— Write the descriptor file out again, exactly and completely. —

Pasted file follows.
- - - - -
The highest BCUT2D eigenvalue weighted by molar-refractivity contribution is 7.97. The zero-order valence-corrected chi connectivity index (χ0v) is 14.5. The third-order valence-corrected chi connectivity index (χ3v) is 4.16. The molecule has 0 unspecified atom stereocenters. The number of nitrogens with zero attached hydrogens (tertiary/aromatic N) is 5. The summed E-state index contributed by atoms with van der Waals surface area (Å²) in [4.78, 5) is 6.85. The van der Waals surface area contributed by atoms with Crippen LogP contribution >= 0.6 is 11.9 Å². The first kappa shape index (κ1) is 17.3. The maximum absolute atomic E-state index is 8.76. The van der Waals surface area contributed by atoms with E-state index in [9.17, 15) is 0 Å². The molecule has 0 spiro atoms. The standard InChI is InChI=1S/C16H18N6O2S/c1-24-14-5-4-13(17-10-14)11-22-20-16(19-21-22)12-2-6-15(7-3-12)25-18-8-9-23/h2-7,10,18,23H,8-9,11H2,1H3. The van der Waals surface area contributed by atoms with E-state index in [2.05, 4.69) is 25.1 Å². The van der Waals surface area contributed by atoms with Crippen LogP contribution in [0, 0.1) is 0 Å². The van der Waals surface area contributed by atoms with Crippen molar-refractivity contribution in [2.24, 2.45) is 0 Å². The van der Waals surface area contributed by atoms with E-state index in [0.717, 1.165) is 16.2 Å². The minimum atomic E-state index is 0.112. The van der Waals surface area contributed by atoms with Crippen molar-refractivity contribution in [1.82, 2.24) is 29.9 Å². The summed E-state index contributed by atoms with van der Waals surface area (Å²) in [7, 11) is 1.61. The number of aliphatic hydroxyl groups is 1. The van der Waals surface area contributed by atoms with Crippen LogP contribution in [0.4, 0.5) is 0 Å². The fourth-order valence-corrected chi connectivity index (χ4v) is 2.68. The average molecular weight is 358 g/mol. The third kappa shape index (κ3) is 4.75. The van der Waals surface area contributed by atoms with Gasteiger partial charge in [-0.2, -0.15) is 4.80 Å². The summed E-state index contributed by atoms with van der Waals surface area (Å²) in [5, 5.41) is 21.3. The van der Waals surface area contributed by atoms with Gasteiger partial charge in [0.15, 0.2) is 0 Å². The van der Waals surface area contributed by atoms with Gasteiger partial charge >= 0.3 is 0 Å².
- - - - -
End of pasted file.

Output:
The highest BCUT2D eigenvalue weighted by molar-refractivity contribution is 7.97. The zero-order valence-corrected chi connectivity index (χ0v) is 14.5. The third-order valence-corrected chi connectivity index (χ3v) is 4.16. The molecule has 0 unspecified atom stereocenters. The number of nitrogens with zero attached hydrogens (tertiary/aromatic N) is 5. The summed E-state index contributed by atoms with van der Waals surface area (Å²) in [4.78, 5) is 6.85. The van der Waals surface area contributed by atoms with Crippen LogP contribution >= 0.6 is 11.9 Å². The first kappa shape index (κ1) is 17.3. The maximum absolute atomic E-state index is 8.76. The van der Waals surface area contributed by atoms with E-state index in [9.17, 15) is 0 Å². The molecule has 0 spiro atoms. The standard InChI is InChI=1S/C16H18N6O2S/c1-24-14-5-4-13(17-10-14)11-22-20-16(19-21-22)12-2-6-15(7-3-12)25-18-8-9-23/h2-7,10,18,23H,8-9,11H2,1H3. The van der Waals surface area contributed by atoms with E-state index in [2.05, 4.69) is 25.1 Å². The van der Waals surface area contributed by atoms with Crippen LogP contribution in [0, 0.1) is 0 Å². The van der Waals surface area contributed by atoms with Crippen molar-refractivity contribution in [2.24, 2.45) is 0 Å². The van der Waals surface area contributed by atoms with E-state index in [0.717, 1.165) is 16.2 Å². The minimum atomic E-state index is 0.112. The van der Waals surface area contributed by atoms with Crippen molar-refractivity contribution in [1.82, 2.24) is 29.9 Å². The summed E-state index contributed by atoms with van der Waals surface area (Å²) in [7, 11) is 1.61. The number of aliphatic hydroxyl groups is 1. The van der Waals surface area contributed by atoms with Crippen LogP contribution in [0.4, 0.5) is 0 Å². The fourth-order valence-corrected chi connectivity index (χ4v) is 2.68. The average molecular weight is 358 g/mol. The third kappa shape index (κ3) is 4.75. The van der Waals surface area contributed by atoms with Gasteiger partial charge in [-0.2, -0.15) is 4.80 Å². The summed E-state index contributed by atoms with van der Waals surface area (Å²) in [5, 5.41) is 21.3. The van der Waals surface area contributed by atoms with Gasteiger partial charge in [0.15, 0.2) is 0 Å². The van der Waals surface area contributed by atoms with Gasteiger partial charge >= 0.3 is 0 Å².